WILLIAM AND THE WAXWORK PRINCE 101
Henry the Eighth and said, " He's beginning to move, too. I sor him movin'. They're all comin' alive," and the whole body of spectators suddenly made a rush for the doorway.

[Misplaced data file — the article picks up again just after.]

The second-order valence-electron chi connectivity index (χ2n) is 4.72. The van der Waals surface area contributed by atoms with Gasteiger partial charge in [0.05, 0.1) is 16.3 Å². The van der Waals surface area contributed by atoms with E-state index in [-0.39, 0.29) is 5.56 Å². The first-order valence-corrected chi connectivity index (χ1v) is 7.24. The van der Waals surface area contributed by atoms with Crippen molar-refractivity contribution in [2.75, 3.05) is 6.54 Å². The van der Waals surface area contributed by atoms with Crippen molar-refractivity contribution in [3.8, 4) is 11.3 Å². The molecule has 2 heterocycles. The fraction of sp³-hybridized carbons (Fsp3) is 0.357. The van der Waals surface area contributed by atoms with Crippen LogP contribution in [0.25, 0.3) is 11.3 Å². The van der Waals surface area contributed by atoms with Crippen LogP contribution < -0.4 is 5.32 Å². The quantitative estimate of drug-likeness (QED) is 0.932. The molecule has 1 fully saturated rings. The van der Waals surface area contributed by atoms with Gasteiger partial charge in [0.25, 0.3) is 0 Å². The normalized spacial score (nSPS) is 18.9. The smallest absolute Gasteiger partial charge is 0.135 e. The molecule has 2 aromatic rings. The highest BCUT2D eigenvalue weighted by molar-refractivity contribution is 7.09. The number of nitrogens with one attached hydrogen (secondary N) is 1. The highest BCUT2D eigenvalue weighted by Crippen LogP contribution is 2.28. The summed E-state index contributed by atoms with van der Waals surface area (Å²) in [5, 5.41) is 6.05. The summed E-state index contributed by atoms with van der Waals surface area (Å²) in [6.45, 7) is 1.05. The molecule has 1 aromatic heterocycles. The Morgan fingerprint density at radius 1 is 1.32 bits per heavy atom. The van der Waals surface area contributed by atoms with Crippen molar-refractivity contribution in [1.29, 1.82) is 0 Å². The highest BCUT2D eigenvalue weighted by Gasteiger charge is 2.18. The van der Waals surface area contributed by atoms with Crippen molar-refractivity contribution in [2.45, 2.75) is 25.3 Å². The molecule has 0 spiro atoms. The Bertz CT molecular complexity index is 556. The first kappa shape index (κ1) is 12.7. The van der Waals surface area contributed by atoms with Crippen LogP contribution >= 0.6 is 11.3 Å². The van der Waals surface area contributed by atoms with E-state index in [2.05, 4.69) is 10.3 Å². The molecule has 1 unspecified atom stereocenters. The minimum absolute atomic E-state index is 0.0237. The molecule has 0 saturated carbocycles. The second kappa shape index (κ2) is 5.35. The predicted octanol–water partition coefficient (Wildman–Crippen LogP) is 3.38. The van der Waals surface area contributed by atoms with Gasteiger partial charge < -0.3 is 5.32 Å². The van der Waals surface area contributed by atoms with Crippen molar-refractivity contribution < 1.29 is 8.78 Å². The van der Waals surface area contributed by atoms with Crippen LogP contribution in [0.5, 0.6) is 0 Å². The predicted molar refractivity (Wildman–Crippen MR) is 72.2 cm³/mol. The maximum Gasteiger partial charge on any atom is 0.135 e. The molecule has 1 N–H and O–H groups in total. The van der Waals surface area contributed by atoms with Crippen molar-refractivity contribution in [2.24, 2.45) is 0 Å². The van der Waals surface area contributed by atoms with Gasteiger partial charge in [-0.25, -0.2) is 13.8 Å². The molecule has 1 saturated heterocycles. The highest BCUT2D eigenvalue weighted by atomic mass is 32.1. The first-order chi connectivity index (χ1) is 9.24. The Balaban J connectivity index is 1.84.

The people in the fair ground also stood spell-bound with astonishment. They had seen no waxwork come to life, but they had seen a boy strangely attired in a black velvet suit and lace collar and a black velvet feathered hat dashing across the ground in fierce pursuit of a little crowd of normally attired boys. The waxwork show spectators followed. The showman and the bored-looking youth followed them. The youth had shed his boredom with his straw and was leaping along, uttering shrill cries of excitement. At the end of the fair ground the showman gave up the chase and returned (still running) to his tent. It had perhaps occurred to him that what had happened to one might happen to another, and he had horrible mental visions of Guy Fawkes with his gunpowder, or the executioner with his axe, running amok through the fair ground. The bored-looking youth followed him, eager to be in at the coming to life of the next waxwork. The Outlaws, who had been standing in a little crowd at the door of the tent where they could just see William, followed in the wake of William's strange figure across the fair ground. Outside the fair ground William forgot the Hubert Laneites and the uncontrollable fury that had sent him after them. He found himself in a public road wearing a humiliating costume that would attract scorn and ridicule from all beholders, and thought only of escaping from the public gaze. He left the Hubert Laneites to go panting and puffing but unpursued down the lane that led to Hubert's home, while he turned into a lane and ran by devious ways till he reached the barn which was the Outlaws' meeting place. His pursuers had given up the chase (William was a fleet runner), but the Outlaws had made straight for the old barn